Newly elected HKSAR lawmakers set for long to-do list
For Lillian Kwok, the improved electoral system allows her to enter the Legislative Council (LegCo) of the Hong Kong Special Administrative Region and voice for the next generation and frontline teachers.
Kwok, a registered teacher, is a new LegCo member returned by the Election Committee constituency in the just-concluded seventh-term LegCo election of the HKSAR.
She said that some LegCo members in the past had been playing with politics, making it hard for the voices of education practitioners to be heard within the council.
The HKSAR on Monday unveiled its new lawmaker lineup after successfully holding its first legislative election under an improved electoral system, a major step toward getting rid of past political quagmire and fast-tracking solutions to Hong Kong's deep-seated problems.
Ninety elected lawmakers, standing out from a total of 153 candidates from different backgrounds and across the political spectrum, will sit on the seventh-term LegCo of the HKSAR.
As a teacher, Kwok wishes to push forward changes for Hong Kong's education with her experience. "Apart from teaching children the correct national concept, we also have to cultivate talents in our next generation in line with the development of the country," she said.
Kwok is echoed by Steven Ho, who is elected by the agriculture and fisheries functional constituency. Ho said that intense political disputes shrouding Hong Kong in the past years had drowned out the voices of various sectors, leaving functional constituencies unable to perform their original functions.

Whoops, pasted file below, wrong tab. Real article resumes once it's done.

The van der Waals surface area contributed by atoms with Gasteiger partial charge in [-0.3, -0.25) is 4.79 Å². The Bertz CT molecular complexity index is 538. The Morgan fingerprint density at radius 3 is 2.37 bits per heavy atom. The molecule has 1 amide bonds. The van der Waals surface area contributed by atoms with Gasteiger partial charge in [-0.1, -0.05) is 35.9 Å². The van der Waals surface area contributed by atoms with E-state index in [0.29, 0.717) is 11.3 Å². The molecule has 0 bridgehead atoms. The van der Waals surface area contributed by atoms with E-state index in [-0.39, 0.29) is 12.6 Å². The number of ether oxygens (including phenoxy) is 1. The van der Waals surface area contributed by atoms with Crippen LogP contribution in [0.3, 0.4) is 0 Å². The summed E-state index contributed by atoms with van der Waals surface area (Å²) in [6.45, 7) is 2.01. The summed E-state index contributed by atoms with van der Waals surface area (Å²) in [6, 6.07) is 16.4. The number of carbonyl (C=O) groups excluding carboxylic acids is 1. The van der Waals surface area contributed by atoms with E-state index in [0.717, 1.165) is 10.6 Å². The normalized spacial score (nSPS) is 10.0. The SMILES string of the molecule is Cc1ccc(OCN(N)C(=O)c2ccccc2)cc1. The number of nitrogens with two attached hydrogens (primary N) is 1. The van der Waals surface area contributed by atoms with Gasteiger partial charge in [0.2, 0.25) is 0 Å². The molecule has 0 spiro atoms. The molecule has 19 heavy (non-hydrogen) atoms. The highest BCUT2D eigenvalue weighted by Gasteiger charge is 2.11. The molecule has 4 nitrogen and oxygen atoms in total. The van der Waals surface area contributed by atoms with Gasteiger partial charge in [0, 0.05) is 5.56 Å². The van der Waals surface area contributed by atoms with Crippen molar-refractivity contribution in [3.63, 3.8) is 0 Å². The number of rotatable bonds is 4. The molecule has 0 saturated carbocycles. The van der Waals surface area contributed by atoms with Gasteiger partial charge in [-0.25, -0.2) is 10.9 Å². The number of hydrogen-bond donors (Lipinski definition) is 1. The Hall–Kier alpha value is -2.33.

"After the improvements of Hong Kong's electoral system, the LegCo has returned to normalcy, allowing members from all sectors to cooperate on a rational basis," Ho said.
January 1, 2022, will be the commencement date of the seventh-term LegCo of the HKSAR. The newly-elected lawmakers are ready to get down to business as soon as possible, and implement their election platforms to address issues of public concern.
The election is well-received by Hong Kong residents. According to an opinion poll conducted after the election by Bauhinia Institute, a Hong Kong-based think tank, around 70 percent of the respondents think that the new-term LegCo can better represent the overall interest of the Hong Kong society and are confident that the new LegCo members will promote good governance and perform their duties in accordance with the law.
Under the impact of COVID-19, workers in various industries are having a hard time, with some losing their jobs. Dennis Leung, member of the Hong Kong Federation of Trade Unions, plans to urge the government in introducing more temporary jobs in order to assist unemployed workers in need.
Leung, who will be working in the LegCo for the first time, hopes that new LegCo members will work together to focus on Hong Kong's entrenched problems related to people's livelihood.
Stanley Ng, president of the Hong Kong Federation of Trade Unions and newly-elected LegCo member from the Hong Kong Island East geographical constituency, expressed his wish to race against time in making up for the wasted time in the past LegCo sessions.
"We will strive to address the conflicts underlying in the Hong Kong society with concerted efforts within the LegCo," Ng said.